Bill Russell: Fantastic. And so he did a little stint at Cerner, a little stint, a fairly long stint at Cerner. And now he is executive in residence at Harvard Medical School and lecture [00:26:00] at the university of Pennsylvania Wharton school.

So he is, he is passing on. His expertise to the next generation. So he wrote an article five principles to improve the patient experience. I think someone with this much experience is is definitely worth listening to I'll tee some of this up. So, number one, patients as consumers. In healthcare the term patient and consumer were often seen as only loosely related. The patient is the [00:26:30] term applied to a person who is receiving healthcare. A consumer is a person who makes a decision about obtaining a good or a service and then proceeds or not to obtain it.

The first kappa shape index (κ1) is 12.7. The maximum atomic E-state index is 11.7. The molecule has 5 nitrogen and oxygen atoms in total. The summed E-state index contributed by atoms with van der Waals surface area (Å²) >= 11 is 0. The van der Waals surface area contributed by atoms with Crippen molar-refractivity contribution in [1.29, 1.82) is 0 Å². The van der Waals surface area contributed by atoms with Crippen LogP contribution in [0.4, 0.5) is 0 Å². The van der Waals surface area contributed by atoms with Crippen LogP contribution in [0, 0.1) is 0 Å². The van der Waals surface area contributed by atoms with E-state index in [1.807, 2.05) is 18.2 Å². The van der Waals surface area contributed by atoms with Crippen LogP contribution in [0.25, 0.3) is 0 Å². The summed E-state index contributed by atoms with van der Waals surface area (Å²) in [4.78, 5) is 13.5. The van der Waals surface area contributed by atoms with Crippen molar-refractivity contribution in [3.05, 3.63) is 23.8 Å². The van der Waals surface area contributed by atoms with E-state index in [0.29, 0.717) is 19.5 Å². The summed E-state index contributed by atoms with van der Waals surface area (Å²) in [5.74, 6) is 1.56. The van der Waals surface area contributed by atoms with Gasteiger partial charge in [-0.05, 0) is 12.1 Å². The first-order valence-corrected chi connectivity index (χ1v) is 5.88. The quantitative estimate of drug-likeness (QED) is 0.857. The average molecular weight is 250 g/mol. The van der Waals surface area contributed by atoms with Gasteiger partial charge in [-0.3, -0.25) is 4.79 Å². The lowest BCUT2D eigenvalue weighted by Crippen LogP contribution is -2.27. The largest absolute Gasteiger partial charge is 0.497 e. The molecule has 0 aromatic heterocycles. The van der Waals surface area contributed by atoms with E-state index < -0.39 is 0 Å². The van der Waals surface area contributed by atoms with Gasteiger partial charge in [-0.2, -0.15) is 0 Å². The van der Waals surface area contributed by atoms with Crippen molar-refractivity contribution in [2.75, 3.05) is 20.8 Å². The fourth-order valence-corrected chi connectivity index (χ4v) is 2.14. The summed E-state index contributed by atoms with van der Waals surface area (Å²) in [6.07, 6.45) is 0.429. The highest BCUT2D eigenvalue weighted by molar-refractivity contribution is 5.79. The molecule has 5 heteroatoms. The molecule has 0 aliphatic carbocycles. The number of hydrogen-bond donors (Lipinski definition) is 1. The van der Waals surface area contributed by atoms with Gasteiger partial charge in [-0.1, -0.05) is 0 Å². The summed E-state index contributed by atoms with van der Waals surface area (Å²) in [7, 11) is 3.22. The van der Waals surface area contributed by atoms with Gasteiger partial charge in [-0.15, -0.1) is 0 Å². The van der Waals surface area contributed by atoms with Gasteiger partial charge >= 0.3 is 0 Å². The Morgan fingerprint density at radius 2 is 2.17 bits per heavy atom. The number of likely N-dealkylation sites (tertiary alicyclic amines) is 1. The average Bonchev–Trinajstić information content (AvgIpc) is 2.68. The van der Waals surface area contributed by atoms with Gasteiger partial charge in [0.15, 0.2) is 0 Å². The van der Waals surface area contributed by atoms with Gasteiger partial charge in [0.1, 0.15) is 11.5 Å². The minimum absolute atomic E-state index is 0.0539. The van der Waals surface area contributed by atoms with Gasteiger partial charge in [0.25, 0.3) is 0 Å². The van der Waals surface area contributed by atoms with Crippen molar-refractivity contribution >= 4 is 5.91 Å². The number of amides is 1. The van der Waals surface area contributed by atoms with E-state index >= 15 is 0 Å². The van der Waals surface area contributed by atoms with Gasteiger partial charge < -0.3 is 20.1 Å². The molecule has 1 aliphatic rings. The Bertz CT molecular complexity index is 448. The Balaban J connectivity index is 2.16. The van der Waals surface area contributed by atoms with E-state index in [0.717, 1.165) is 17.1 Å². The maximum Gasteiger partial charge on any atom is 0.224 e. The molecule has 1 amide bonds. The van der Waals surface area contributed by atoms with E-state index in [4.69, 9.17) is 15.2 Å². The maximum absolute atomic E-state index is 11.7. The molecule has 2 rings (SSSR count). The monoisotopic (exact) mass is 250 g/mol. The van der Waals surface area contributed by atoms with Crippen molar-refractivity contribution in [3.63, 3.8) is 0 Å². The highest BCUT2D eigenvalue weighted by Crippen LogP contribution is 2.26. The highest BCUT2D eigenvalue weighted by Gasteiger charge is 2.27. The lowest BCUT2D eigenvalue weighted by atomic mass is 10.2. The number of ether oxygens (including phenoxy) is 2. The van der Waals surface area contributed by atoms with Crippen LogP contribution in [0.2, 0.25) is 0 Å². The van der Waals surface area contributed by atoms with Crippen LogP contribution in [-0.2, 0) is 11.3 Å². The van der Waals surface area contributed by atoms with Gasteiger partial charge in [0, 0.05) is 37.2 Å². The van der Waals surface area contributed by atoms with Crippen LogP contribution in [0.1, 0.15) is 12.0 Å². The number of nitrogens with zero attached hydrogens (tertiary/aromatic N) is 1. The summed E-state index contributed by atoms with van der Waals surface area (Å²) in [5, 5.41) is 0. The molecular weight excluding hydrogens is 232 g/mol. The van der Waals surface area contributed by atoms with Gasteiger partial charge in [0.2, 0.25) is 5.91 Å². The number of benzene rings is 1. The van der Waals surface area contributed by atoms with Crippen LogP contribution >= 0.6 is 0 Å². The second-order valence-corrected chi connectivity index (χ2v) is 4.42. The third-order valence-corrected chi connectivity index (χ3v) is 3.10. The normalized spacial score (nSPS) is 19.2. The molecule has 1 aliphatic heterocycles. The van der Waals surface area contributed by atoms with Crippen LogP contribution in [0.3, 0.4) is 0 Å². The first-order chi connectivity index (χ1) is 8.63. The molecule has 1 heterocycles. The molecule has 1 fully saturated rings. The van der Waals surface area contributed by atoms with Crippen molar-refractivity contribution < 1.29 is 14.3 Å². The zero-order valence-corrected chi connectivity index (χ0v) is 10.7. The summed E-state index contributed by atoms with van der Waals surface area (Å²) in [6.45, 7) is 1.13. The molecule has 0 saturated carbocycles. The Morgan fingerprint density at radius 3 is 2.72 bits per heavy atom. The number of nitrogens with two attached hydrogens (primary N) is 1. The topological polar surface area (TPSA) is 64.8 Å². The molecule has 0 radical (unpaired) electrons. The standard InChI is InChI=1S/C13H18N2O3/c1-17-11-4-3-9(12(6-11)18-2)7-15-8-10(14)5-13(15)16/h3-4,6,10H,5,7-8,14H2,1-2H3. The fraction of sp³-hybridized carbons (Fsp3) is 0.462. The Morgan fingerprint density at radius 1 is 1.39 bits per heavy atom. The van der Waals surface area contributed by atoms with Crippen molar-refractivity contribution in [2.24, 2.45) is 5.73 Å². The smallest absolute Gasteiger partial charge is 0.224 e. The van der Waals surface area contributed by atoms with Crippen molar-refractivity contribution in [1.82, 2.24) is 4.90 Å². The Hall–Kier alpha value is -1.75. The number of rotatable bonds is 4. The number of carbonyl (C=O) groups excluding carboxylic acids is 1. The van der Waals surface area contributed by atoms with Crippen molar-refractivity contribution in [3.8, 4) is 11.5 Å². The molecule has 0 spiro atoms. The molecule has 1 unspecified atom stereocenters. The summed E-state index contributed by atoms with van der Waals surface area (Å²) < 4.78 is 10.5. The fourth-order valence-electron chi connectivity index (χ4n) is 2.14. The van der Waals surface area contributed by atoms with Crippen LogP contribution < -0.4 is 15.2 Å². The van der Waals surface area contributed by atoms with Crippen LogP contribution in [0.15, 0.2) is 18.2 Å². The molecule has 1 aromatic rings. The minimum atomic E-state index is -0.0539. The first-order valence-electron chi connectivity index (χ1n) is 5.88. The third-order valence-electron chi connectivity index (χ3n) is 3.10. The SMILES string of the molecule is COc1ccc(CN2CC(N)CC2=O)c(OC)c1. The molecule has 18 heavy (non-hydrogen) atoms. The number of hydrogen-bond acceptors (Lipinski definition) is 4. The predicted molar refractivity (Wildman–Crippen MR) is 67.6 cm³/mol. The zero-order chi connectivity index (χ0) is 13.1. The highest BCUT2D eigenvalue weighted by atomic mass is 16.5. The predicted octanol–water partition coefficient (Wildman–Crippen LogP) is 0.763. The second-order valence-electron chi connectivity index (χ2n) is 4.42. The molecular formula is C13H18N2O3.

Healthcare providers have traditionally been concerned with patients, but not with consumers. Many providers aboard the word consumer or customer. I remember the first meeting where I used the word consumer and I was maybe a month into my healthcare tenure. And I thought my healthcare tenure might last for one month and [00:27:00] one day because it was, it was not well-received. This was 2011 and it was not well received. They are not consumers. They are patients. If we treat them like consumers, we're not going to be able to tell them what they need to hear. We're not going to be able to care for them the way, if we treat them as consumers. For me, that was the first education on, oh, there's different ways to view this.